Worsley introduces us to Luke Fletcher on the worst day of his young life. He wakes in the hold of the HMS Essex with a bloody wound on the back of his head and cuffs around his wrists. Along with the other men in the hold, Luke has been pressed into service in spite of his lack of shipshapeness. As Luke tries to adjust to the rough life of the Royal Navy and keep his secrets, Worsley introduces us to Louise Fletcher, a former dairymaid turned lady's maid (in spite of her lack of training) to a very spoiled girl named Rebecca Handley. Rebecca has what filmmakers would call "It." She's a bewitching and frustrating girl. She flirts with everyone around her, though she's supposed to be spoken for by a well-to-do merchant marine. Louise falls under her spell within months and it seems like Rebecca falls for her maid, too, especially after a bout of smallpox.
I loved the way this book is written. Worsley takes us back two hundred or more years with her characters' language. They use the pungent dialog of the time. They talk about not only the sights and sounds of their world, but also the smells. She Rises is an immersive read. Luke tells his story in strong, descriptive language. I swear I could hear the snap of the sails and the howl of the wind as Luke, almost against his will, finds his sea legs. And when he talks about the girl left behind on shore, you can feel his longing. Louise tells her story to "You," addressing her story to Rebecca.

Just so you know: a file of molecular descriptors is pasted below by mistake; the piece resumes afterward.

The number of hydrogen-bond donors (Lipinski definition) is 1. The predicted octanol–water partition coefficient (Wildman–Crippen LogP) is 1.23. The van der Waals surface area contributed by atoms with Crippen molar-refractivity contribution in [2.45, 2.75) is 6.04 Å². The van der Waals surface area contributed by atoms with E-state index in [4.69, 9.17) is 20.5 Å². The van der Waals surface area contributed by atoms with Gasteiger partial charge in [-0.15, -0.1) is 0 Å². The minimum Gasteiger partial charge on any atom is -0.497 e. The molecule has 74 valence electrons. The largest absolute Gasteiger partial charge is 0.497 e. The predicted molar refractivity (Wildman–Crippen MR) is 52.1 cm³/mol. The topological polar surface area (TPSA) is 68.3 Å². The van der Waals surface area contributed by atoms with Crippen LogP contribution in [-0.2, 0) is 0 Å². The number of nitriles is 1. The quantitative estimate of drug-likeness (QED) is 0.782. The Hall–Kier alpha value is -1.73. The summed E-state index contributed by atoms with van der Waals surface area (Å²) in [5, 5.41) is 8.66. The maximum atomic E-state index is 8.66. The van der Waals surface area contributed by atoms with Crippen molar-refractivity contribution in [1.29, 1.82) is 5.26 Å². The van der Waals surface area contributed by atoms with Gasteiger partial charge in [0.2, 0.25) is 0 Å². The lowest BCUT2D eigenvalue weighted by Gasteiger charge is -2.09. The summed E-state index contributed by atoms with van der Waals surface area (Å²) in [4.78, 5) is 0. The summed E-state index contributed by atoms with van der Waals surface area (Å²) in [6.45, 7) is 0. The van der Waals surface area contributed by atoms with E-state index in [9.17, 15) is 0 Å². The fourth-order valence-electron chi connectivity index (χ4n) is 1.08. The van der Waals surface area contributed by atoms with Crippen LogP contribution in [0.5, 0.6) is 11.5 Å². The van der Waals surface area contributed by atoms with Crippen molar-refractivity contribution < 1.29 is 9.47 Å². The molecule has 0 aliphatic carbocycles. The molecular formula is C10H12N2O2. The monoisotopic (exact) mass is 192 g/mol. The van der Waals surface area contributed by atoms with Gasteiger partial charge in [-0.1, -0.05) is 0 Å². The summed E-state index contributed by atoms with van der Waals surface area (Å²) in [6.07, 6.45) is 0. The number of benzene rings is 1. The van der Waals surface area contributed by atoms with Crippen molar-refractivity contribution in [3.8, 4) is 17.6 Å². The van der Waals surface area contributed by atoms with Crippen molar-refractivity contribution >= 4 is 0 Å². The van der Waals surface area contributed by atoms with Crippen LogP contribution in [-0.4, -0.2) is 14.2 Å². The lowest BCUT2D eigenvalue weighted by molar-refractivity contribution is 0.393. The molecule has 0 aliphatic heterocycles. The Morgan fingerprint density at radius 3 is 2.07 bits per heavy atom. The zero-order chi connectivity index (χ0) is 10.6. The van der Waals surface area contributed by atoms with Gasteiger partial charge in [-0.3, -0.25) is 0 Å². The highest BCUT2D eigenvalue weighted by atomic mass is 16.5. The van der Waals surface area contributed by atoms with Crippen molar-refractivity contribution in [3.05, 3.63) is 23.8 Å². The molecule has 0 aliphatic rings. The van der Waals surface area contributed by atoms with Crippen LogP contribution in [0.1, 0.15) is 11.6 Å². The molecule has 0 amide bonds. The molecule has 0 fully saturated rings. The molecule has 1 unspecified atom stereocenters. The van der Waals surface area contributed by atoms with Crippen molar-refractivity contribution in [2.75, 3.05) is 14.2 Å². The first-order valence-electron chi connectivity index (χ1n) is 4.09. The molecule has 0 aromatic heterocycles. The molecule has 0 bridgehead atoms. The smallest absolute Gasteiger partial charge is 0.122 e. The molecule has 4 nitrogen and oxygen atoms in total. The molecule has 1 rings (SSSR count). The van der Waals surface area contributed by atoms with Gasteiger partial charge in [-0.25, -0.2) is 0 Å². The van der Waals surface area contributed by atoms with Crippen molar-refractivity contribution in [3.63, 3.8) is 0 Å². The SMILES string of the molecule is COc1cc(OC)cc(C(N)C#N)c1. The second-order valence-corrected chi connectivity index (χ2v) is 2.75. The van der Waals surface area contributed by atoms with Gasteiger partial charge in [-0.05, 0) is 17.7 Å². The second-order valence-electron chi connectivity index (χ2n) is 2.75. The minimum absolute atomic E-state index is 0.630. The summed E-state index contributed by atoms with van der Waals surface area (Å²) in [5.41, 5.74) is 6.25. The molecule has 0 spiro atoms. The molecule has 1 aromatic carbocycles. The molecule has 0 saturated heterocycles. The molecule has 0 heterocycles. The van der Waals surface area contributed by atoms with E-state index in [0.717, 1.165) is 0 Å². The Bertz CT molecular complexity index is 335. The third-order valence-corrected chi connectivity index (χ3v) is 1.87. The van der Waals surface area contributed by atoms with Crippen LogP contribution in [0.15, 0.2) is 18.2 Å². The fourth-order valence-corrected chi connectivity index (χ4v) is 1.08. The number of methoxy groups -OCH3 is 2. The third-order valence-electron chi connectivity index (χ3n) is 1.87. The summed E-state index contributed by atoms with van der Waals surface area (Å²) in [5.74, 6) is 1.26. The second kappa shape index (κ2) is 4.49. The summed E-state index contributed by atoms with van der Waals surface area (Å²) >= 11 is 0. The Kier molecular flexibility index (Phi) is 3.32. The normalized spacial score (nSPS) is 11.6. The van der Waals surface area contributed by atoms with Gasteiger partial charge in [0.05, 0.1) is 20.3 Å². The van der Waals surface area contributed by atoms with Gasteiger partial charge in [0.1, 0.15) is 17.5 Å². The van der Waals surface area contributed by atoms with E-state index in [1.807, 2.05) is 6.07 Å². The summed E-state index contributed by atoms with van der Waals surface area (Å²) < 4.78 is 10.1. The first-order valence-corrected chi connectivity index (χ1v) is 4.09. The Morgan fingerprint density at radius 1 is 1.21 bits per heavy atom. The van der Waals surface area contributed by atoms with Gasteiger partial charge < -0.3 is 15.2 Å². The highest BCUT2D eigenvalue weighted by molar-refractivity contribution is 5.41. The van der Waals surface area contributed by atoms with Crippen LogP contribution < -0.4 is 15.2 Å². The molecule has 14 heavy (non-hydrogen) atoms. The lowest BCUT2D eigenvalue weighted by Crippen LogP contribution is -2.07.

As the chapters roll by, it becomes clear that Louise and Luke's stories are not running in parallel to each other. It's clear some time has passed between Louise's experiences as a lady's maid and her telling her story to Rebecca. Something dreadful happened in the meantime. But Worsley doesn't show you exactly how the two narratives are connected until the last third of the book. She Rises changes from sea adventure to unlikely love story to a beautifully bittersweet bildungsroman.
I loved everything about this book.